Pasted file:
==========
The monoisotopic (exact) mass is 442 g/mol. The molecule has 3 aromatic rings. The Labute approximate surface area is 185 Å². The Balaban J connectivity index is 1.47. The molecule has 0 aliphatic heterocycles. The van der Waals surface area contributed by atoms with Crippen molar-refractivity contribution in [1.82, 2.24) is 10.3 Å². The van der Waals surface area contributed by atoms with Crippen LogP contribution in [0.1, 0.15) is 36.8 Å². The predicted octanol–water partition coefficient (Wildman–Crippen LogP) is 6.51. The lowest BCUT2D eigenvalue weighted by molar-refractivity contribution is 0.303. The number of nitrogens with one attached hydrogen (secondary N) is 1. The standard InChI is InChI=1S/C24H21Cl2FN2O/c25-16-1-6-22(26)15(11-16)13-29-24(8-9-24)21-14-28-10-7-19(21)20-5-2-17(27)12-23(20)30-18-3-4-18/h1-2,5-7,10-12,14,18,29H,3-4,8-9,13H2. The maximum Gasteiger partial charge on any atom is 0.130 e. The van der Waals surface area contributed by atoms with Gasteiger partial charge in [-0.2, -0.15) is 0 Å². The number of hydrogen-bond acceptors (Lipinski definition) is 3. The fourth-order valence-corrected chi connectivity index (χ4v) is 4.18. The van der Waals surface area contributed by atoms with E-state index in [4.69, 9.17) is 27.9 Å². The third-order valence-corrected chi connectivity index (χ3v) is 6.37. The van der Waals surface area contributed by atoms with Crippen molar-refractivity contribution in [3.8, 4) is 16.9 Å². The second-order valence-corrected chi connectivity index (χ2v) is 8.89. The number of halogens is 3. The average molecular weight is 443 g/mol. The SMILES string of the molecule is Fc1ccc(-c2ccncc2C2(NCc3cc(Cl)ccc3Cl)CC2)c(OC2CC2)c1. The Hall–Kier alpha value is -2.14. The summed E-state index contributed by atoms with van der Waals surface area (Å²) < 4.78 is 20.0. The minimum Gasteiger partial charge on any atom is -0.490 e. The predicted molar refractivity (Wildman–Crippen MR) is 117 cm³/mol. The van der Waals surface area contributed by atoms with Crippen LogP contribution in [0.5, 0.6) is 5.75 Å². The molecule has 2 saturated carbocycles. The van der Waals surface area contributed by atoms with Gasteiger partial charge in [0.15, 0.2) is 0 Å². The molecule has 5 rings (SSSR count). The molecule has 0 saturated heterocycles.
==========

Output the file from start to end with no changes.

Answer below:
The monoisotopic (exact) mass is 442 g/mol. The molecule has 3 aromatic rings. The Labute approximate surface area is 185 Å². The Balaban J connectivity index is 1.47. The molecule has 0 aliphatic heterocycles. The van der Waals surface area contributed by atoms with Crippen molar-refractivity contribution in [1.82, 2.24) is 10.3 Å². The van der Waals surface area contributed by atoms with Crippen LogP contribution in [0.1, 0.15) is 36.8 Å². The predicted octanol–water partition coefficient (Wildman–Crippen LogP) is 6.51. The lowest BCUT2D eigenvalue weighted by molar-refractivity contribution is 0.303. The number of nitrogens with one attached hydrogen (secondary N) is 1. The standard InChI is InChI=1S/C24H21Cl2FN2O/c25-16-1-6-22(26)15(11-16)13-29-24(8-9-24)21-14-28-10-7-19(21)20-5-2-17(27)12-23(20)30-18-3-4-18/h1-2,5-7,10-12,14,18,29H,3-4,8-9,13H2. The maximum Gasteiger partial charge on any atom is 0.130 e. The van der Waals surface area contributed by atoms with Gasteiger partial charge in [-0.2, -0.15) is 0 Å². The number of hydrogen-bond acceptors (Lipinski definition) is 3. The fourth-order valence-corrected chi connectivity index (χ4v) is 4.18. The van der Waals surface area contributed by atoms with E-state index in [4.69, 9.17) is 27.9 Å². The third-order valence-corrected chi connectivity index (χ3v) is 6.37. The van der Waals surface area contributed by atoms with Crippen molar-refractivity contribution in [3.8, 4) is 16.9 Å². The second-order valence-corrected chi connectivity index (χ2v) is 8.89. The number of halogens is 3. The average molecular weight is 443 g/mol. The SMILES string of the molecule is Fc1ccc(-c2ccncc2C2(NCc3cc(Cl)ccc3Cl)CC2)c(OC2CC2)c1. The Hall–Kier alpha value is -2.14. The summed E-state index contributed by atoms with van der Waals surface area (Å²) < 4.78 is 20.0. The minimum Gasteiger partial charge on any atom is -0.490 e. The predicted molar refractivity (Wildman–Crippen MR) is 117 cm³/mol. The van der Waals surface area contributed by atoms with Crippen LogP contribution in [0.5, 0.6) is 5.75 Å². The molecule has 2 saturated carbocycles. The van der Waals surface area contributed by atoms with Gasteiger partial charge in [0.15, 0.2) is 0 Å². The molecule has 5 rings (SSSR count). The molecule has 0 saturated heterocycles.